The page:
Giving Thanks for Water Access and Sanitation in Bolivia

By George Devendorf,

Bolivia water

Village kids drinking at the new water standpipe in front of Felipa’s home. Photo courtesy George Devendorf/CRS

As our conga line began to snake its way across the village soccer field for a second time, I came to understand just how much the people of Yanamuyo Bajo appreciated gaining access to clean water and hygienic bathrooms. Celebrating the completion of a project designed to improve health and sanitation conditions in this small, remote village in the Bolivian Andes, the entire village had turned out to dance, eat, give thanks, and dance some more. Joining in the festivities along with representatives from CRS and its local partner, Cáritas Diócesis de El Alto (PASOCDEA), I found the experience both unforgettable and – thanks to the almost 13,000 foot elevation – breathtaking.

Just before taking my hand and launching us into the middle of a whirling mass of dancing villagers, Felipa Kantuta had proudly showed me the latest additions to the yard in front of her family’s modest, three-room home: a fresh water standpipe and an outhouse complete with both toilet and shower facilities. Simple in design, these basic water and sanitation systems represent a quantum leap forward in the aspirations of the people of Yanamuyo Bajo to improve the quality and the health of their lives. With support from CRS and PASOCDEA, and in cooperation with the municipal government, villagers helped construct these systems – and will now take on the responsibility of maintaining them.

For Felipa, who spends her days tending livestock and growing potatoes to provide for her family, the difference this project is making in the lives of the villagers is as clear as the mid-October sun that was baking the area’s tree-less, arid landscape that afternoon.

“We used to have to walk two kilometers to reach the nearest river where we could collect water,” she told me with a weary look on her face. Even with the help of donkeys to haul the river water back, the villagers were often disappointed with the results. According to Felipa, the water from the river, which was often covered by algea, “usually had a strong odor to it.” Pointing to the standpipe located right beside us in her front yard, she told me “but now, whenever we need water, we can find it right here. We owe our thanks to CRS and Caritas for making this possible.”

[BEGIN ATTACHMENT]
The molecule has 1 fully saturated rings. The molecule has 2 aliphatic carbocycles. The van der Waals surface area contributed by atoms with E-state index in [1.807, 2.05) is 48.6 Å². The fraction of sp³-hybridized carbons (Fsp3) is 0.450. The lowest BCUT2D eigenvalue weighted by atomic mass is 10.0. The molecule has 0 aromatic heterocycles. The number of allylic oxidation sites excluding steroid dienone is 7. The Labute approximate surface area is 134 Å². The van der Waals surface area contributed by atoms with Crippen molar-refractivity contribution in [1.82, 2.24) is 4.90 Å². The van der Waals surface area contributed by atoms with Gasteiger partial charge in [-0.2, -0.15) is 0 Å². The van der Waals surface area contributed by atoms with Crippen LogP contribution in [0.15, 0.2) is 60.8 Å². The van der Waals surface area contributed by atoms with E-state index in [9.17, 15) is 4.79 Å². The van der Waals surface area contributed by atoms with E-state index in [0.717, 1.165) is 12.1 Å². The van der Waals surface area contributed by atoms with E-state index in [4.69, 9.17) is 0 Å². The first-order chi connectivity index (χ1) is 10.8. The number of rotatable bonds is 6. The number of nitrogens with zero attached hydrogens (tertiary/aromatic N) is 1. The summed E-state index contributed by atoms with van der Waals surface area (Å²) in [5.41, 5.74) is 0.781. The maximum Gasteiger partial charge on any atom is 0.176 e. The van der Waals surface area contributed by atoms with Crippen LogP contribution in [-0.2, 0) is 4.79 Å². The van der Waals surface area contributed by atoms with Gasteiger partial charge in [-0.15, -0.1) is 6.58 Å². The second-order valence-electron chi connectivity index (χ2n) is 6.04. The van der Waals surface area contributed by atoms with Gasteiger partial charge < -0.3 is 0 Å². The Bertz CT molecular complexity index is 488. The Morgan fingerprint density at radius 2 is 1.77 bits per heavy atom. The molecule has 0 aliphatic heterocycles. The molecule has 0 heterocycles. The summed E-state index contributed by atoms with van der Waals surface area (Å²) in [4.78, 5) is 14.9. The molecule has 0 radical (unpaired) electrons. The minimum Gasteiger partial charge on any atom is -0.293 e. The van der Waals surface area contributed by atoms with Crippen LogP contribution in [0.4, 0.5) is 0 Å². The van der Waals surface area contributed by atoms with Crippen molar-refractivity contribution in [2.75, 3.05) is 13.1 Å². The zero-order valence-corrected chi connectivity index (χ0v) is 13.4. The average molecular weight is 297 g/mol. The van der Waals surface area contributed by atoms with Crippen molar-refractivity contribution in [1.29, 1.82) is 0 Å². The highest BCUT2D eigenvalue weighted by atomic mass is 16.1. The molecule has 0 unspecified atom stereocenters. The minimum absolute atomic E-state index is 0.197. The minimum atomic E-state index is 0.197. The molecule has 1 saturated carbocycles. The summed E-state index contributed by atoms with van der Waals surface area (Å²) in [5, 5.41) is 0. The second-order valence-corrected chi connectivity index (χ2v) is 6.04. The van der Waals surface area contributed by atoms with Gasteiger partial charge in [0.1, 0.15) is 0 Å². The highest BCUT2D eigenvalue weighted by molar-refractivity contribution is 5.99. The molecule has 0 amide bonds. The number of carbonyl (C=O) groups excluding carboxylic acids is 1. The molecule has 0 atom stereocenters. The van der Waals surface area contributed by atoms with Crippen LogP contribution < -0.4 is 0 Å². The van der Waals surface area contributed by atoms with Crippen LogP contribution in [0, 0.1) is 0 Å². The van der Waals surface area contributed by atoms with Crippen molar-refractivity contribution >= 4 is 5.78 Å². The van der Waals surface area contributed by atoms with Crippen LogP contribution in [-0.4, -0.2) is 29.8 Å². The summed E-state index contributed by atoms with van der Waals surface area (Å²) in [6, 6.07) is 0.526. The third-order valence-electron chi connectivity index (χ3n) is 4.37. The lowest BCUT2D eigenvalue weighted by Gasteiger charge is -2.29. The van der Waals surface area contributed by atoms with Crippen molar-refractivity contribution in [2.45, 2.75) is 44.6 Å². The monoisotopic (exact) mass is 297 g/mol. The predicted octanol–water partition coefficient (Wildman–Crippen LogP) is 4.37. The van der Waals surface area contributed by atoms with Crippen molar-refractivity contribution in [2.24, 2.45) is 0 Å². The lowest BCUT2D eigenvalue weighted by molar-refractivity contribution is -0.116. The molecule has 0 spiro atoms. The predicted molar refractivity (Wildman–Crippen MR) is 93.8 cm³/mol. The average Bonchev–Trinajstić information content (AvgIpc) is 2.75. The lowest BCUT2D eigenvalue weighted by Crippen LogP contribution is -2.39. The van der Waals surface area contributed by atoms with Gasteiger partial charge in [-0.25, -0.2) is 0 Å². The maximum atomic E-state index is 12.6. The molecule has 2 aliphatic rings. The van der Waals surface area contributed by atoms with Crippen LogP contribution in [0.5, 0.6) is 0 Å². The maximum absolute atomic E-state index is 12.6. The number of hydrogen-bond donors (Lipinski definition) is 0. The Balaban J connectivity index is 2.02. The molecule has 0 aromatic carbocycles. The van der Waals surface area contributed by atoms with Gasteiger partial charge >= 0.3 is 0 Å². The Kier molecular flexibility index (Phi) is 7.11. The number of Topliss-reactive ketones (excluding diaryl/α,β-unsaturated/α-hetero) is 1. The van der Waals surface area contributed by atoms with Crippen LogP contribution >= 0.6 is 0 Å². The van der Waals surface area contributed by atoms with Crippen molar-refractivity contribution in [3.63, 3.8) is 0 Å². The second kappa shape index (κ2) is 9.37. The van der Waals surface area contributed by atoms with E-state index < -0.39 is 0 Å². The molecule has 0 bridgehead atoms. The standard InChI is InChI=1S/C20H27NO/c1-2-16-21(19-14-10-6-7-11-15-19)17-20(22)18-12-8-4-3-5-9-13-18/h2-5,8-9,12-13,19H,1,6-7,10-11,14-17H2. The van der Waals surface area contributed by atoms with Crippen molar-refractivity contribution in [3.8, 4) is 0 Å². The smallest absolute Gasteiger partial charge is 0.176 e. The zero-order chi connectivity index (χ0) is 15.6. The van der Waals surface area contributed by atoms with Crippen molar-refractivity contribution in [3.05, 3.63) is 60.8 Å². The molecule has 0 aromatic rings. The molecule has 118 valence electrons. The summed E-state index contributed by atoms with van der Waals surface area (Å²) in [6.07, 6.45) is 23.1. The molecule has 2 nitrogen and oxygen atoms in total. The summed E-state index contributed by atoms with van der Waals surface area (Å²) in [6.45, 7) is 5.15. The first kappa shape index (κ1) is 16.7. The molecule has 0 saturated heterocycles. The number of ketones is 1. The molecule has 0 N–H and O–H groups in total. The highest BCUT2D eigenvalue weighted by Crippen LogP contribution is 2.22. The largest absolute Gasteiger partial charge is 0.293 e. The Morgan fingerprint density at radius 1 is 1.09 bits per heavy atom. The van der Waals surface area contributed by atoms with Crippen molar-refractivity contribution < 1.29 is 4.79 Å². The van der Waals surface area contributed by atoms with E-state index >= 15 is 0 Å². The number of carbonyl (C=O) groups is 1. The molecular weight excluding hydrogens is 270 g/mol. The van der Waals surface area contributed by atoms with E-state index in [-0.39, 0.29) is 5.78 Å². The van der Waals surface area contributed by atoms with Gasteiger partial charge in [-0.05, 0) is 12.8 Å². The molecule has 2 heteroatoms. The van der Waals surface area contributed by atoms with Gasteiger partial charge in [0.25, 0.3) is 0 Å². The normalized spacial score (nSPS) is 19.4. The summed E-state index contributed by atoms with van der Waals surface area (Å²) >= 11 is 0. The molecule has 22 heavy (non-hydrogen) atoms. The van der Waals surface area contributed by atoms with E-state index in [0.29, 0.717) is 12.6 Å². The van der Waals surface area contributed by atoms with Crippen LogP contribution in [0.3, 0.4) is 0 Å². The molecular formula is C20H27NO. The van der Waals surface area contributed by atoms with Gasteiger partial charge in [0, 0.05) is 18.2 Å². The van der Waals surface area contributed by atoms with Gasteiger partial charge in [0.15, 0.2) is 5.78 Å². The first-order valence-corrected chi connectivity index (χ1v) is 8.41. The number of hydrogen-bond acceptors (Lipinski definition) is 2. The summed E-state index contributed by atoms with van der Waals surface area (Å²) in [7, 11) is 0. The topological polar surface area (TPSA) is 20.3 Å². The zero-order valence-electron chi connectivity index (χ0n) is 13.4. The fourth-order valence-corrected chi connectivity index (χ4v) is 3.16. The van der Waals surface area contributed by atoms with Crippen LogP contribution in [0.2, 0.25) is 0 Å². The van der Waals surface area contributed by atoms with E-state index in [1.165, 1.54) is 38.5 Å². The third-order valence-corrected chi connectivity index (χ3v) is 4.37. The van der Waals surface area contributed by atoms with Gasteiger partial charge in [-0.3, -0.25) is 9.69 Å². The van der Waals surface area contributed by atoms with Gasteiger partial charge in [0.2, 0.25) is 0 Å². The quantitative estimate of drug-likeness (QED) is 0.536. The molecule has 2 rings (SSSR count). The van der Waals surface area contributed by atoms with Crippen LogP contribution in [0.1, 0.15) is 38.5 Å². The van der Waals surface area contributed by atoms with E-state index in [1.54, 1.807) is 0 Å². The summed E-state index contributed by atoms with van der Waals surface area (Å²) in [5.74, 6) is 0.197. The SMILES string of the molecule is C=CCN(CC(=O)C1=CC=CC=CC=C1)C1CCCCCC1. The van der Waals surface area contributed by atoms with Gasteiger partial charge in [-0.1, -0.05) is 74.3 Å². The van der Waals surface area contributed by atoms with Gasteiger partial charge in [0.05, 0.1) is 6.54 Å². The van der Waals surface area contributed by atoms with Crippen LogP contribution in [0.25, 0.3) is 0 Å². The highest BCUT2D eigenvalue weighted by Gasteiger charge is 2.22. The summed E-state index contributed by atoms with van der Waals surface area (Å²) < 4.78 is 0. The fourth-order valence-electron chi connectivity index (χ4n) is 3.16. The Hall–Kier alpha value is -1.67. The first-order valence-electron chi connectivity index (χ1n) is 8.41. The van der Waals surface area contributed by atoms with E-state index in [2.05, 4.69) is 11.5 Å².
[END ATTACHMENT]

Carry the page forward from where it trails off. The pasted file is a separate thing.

Moments earlier, as the ribbon was being cut on Felipa’s new standpipe, CRS water engineer Alberto Chavez reminded me of an inescapable fact of development efforts: while new facilities like these are desperately needed, they only represent part of the solution. With this in mind, CRS and Caritas worked with the people of Yanamuyo Bajo to establish and train water committees composed of villagers who will oversee the operation and maintenance of the water system going forward. And to ensure that the system is not be abused and that funds are available to service it when necessary, the water committee will collect user fees from each family. By empowering and equipping villagers to take responsibility for the upkeep of their water system, the project should enable the residents of Yanamuyo Bajo to fully benefit from this vital shared resource for years to come.

Felipa then showed me her family’s new outhouse, a whitewashed structure that houses a state of the art, ecological latrine on one side and a simple shower room on the other. In the past, villagers used a handful of communal pit latrines, usually several families to a pit, spread out around the village. I had a chance to see one of these: roofless and open on one end, the old latrines were surrounded by three-foot high walls of mud brick that offered only the barest protection from the elements – no small matter when you live on the wind-swept Altiplano, a gorgeous but often inhospitable region that represents the most extensive area of high plateau on the planet outside of Tibet.

Felipa’s new ecological toilet, fully enclosed and with internal lighting, not only affords her family a greater degree of dignity, but also allows for urine and feces to be disposed of separately – a process essential to minimizing foul odors and, more importantly, the presence of mosquitos. And by storing feces in a separate container from urine, these ecological toilets also allow the villagers to use it to help improve agricultural productivity in their farmlands.

In speaking to Felipa and others in the village, I came to understand how relatively simple improvements like clear water and bathrooms could make a real and lasting difference in rural communities like Yanamuyo Bajo. For Felipa, and for nearly a 50 other families being assisted by this same project across the Bolivian Altiplano, this was indeed reason to celebrate.

George Devendorf is a free-lance writer based in La Paz, Bolivia

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